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If you could go back in time to work as a chef, what era would you choose?

I’d like to go back into the kitchen of Escoffier, because I read his books and watch programmes of Heston on TV where he goes back into history and that time is like the golden era for being a chef. Reading up about how they used to write recipes is really interesting and I wonder how the kitchen used to work back then, compared to how it does now.  Today we are still influenced by chefs like Escoffier. It’s a case of taking something that has been done and dragging it into today’s world and putting your mark on it.

 How important are awards and accolades to you?

 They’re a fantastic achievement and we work very hard every year to retain the Michelin star and three AA rosettes. We are very proud to have the Michelin star. We have a new plaque up in the kitchen as a reminder to the chefs that we work to a very high standard. It’s there to say ‘you work in a Michelin starred kitchen with Heston Blumenthal’s name over the door, it’s serious’. We appreciate it and work hard for it every day.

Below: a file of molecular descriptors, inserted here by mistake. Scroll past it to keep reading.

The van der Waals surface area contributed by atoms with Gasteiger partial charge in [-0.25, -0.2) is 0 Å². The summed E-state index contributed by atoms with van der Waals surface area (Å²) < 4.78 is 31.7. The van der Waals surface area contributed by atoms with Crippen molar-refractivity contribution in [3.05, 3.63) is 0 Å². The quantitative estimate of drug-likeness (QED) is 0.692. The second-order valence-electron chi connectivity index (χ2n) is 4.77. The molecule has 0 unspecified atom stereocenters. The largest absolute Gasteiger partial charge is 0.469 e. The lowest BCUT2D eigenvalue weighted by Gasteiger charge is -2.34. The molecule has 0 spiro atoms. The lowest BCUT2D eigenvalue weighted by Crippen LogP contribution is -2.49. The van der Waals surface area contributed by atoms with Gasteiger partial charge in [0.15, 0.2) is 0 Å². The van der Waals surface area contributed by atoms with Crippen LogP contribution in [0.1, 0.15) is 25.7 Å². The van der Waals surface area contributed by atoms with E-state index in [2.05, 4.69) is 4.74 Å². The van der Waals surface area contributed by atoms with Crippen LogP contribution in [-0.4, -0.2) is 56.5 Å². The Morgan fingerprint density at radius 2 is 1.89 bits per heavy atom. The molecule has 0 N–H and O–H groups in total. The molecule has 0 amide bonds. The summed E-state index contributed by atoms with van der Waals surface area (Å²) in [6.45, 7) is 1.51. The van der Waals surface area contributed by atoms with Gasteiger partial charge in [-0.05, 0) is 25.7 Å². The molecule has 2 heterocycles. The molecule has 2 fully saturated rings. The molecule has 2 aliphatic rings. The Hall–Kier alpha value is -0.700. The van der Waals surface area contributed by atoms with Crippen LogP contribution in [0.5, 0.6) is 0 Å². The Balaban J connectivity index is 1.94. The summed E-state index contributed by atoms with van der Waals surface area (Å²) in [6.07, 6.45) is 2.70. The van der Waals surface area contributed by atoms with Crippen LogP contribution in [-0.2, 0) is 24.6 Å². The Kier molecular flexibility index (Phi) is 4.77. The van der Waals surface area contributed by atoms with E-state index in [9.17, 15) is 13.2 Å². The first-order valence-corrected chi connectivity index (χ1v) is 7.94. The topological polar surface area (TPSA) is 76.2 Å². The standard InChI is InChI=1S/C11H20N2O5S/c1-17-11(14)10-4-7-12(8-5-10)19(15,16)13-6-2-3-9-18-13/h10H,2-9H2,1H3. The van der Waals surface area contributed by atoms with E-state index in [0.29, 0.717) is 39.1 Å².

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Where do you enjoy going out to eat and drink on your day off?

It depends on my mood and what I feel like eating. I have times when I have to go out and see what other people at a high level are doing and how things are changing, but I also like to go out to good casual places and nice quiet places. I’m not always seeking top dining.

What are your plans for the near future?

My friends always ask if I’d like to open my own restaurant and as a young chef it’s what you always aspire to, but now understanding how a business works I’m a little more reticent. I think it’s amazing for all the people who’ve done it and taken the jump, that is incredible and, of course I would like that one day, but at the moment I’ve got my work cut out here and I’m just getting started so I’m not looking to change things any time soon.